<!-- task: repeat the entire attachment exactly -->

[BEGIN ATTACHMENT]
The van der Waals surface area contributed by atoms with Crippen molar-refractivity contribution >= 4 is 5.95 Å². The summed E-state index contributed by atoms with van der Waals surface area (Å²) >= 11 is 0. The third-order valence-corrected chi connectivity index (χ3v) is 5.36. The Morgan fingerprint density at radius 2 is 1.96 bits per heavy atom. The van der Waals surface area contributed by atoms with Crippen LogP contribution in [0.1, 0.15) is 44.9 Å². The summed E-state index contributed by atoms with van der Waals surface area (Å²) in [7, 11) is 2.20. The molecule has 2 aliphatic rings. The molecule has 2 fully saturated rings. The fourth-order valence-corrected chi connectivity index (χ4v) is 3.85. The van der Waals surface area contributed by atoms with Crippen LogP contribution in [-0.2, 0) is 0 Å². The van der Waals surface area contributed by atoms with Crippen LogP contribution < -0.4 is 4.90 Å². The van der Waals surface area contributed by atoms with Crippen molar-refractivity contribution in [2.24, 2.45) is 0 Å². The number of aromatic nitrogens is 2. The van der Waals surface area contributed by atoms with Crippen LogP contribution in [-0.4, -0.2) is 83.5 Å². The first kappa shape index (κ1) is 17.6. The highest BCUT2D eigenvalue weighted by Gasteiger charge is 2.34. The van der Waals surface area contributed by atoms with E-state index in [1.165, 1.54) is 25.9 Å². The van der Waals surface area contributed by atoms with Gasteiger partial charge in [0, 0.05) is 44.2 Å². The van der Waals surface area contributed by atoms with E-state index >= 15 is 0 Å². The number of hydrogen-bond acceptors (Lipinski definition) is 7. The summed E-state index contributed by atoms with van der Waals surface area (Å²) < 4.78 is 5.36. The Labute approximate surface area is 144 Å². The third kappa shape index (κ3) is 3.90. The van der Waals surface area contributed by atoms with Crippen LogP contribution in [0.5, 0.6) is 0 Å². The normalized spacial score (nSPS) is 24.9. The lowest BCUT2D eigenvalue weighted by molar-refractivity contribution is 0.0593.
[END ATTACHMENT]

The van der Waals surface area contributed by atoms with Crippen molar-refractivity contribution >= 4 is 5.95 Å². The summed E-state index contributed by atoms with van der Waals surface area (Å²) >= 11 is 0. The third-order valence-corrected chi connectivity index (χ3v) is 5.36. The Morgan fingerprint density at radius 2 is 1.96 bits per heavy atom. The van der Waals surface area contributed by atoms with Crippen LogP contribution in [0.1, 0.15) is 44.9 Å². The summed E-state index contributed by atoms with van der Waals surface area (Å²) in [7, 11) is 2.20. The molecule has 2 aliphatic rings. The molecule has 2 fully saturated rings. The fourth-order valence-corrected chi connectivity index (χ4v) is 3.85. The van der Waals surface area contributed by atoms with Crippen LogP contribution in [-0.2, 0) is 0 Å². The van der Waals surface area contributed by atoms with Crippen LogP contribution < -0.4 is 4.90 Å². The van der Waals surface area contributed by atoms with Crippen molar-refractivity contribution in [2.24, 2.45) is 0 Å². The number of aromatic nitrogens is 2. The van der Waals surface area contributed by atoms with Crippen LogP contribution in [-0.4, -0.2) is 83.5 Å². The first kappa shape index (κ1) is 17.6. The highest BCUT2D eigenvalue weighted by Gasteiger charge is 2.34. The van der Waals surface area contributed by atoms with E-state index in [1.165, 1.54) is 25.9 Å². The van der Waals surface area contributed by atoms with Gasteiger partial charge in [0, 0.05) is 44.2 Å². The van der Waals surface area contributed by atoms with E-state index >= 15 is 0 Å². The number of hydrogen-bond acceptors (Lipinski definition) is 7. The summed E-state index contributed by atoms with van der Waals surface area (Å²) < 4.78 is 5.36. The Labute approximate surface area is 144 Å². The third kappa shape index (κ3) is 3.90. The van der Waals surface area contributed by atoms with Crippen LogP contribution in [0.5, 0.6) is 0 Å². The normalized spacial score (nSPS) is 24.9. The lowest BCUT2D eigenvalue weighted by molar-refractivity contribution is 0.0593.